Find Information About:

Drugs & Supplements

Get information and reviews on prescription drugs, over-the-counter medications, vitamins, and supplements. Search by name or medical condition.

Pill Identifier

Pill Identifier

Having trouble identifying your pills?

Enter the shape, color, or imprint of your prescription or OTC drug. Our pill identification tool will display pictures that you can compare to your pill.

Get Started

My Medicine

Save your medicine, check interactions, sign up for FDA alerts, create family profiles and more.

Get Started

WebMD Health Experts and Community

Talk to health experts and other people like you in WebMD's Communities. It's a safe forum where you can create or participate in support groups and discussions about health topics that interest you.

  • Second Opinion

    Second Opinion

    Read expert perspectives on popular health topics.

  • Community


    Connect with people like you, and get expert guidance on living a healthy life.

Got a health question? Get answers provided by leading organizations, doctors, and experts.

Get Answers

Sign up to receive WebMD's award-winning content delivered to your inbox.

Sign Up

Birth Control Health Center

Font Size

Getting Examined to Get the Pill

For more information about contraceptives, check out WebMD's Women's Health board moderated by Jane Harrison-Hohner, RN, RNP. continued...

"This paper offers important information and hopefully will allay some of women's anxieties about prescription hormones," says Holly Thacker, MD. "Almost half of all pregnancies are unintended, and this occurs not just in teenage women, but also in women over age 40." Thacker is the head of women's health at the Cleveland Clinic Foundation, and assistant professor of medicine at Ohio State Medical School in Columbus.

Jonathan S. Berek, MD, believes doctors don't need to do a physical exam in order to prescribe oral contraceptives "particularly for young, healthy, nonsmoking women. The risks associated with unwanted pregnancy are considerably higher than any of the exceedingly rare complications of hormonal contraception in that group of women." Berek is professor and chair of the College of Applied Anatomy at the UCLA School of Medicine and chief of the Division of Gynecologic Oncology.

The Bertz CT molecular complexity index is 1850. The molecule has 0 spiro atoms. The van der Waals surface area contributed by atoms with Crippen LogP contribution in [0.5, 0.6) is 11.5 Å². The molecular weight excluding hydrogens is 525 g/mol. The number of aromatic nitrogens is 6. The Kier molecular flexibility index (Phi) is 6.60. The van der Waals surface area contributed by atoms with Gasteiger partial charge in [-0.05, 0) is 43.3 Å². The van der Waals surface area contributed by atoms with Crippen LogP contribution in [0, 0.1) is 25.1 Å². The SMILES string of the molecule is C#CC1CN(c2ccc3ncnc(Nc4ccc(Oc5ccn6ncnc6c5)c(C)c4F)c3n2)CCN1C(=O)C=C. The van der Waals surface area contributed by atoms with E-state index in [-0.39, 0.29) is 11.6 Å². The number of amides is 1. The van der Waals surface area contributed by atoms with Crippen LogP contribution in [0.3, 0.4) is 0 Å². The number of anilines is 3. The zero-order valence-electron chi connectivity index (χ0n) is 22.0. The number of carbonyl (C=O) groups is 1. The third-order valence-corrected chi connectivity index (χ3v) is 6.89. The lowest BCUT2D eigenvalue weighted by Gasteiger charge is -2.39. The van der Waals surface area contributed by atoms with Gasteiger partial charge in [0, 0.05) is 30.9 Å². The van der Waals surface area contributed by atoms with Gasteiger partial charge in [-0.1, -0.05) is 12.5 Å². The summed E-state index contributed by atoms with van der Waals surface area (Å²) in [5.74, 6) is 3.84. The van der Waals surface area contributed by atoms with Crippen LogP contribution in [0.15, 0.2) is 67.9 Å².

However, there are people who disagree.

Janet Pregler, MD, believes while it may not be scientifically necessary to have a pelvic exam on the same day you get your prescription for birth control pills refilled, there are very good reasons for doing so. "It's in your interest to have these exams done. From a convenience standpoint, most women want to get as much done in one visit as possible, so I don't see any reason to separate these two things." Pregler is the director of the Iris Cantor-UCLA Women's Health Center and center director for the UCLA National Center of Excellence in Women's Health.

One important part of the pelvic exam is the Pap test, which Pregler calls "the most effective cancer screening test we have, because we actually sample cells on the cervix. This form of cancer grows slowly, so we can essentially guarantee a women if she gets this test done regularly, she won't die of that form of cancer."

Those who support the new approach to contraception are concerned about the substantial number of teenage unplanned pregnancies.

"It is difficult for some young, sexually active women to come to terms with this issue and deal with it in a mature way," Thacker says. "Hopefully this new approach will make hormonal contraception more available."

Today on WebMD

Here's what to expect.
man opening condom wrapper
Do you know the right way to use them?
birth control pills
Here's what to do next.
doctor and patient
His and her options.
Concerned teenage girl
hospital gown
Birth Control Pills Weight Gain
Ortho Evra Birth Control Patch
contraceptive pills
Young couple looking at each other, serious
woman reading pregnancy test result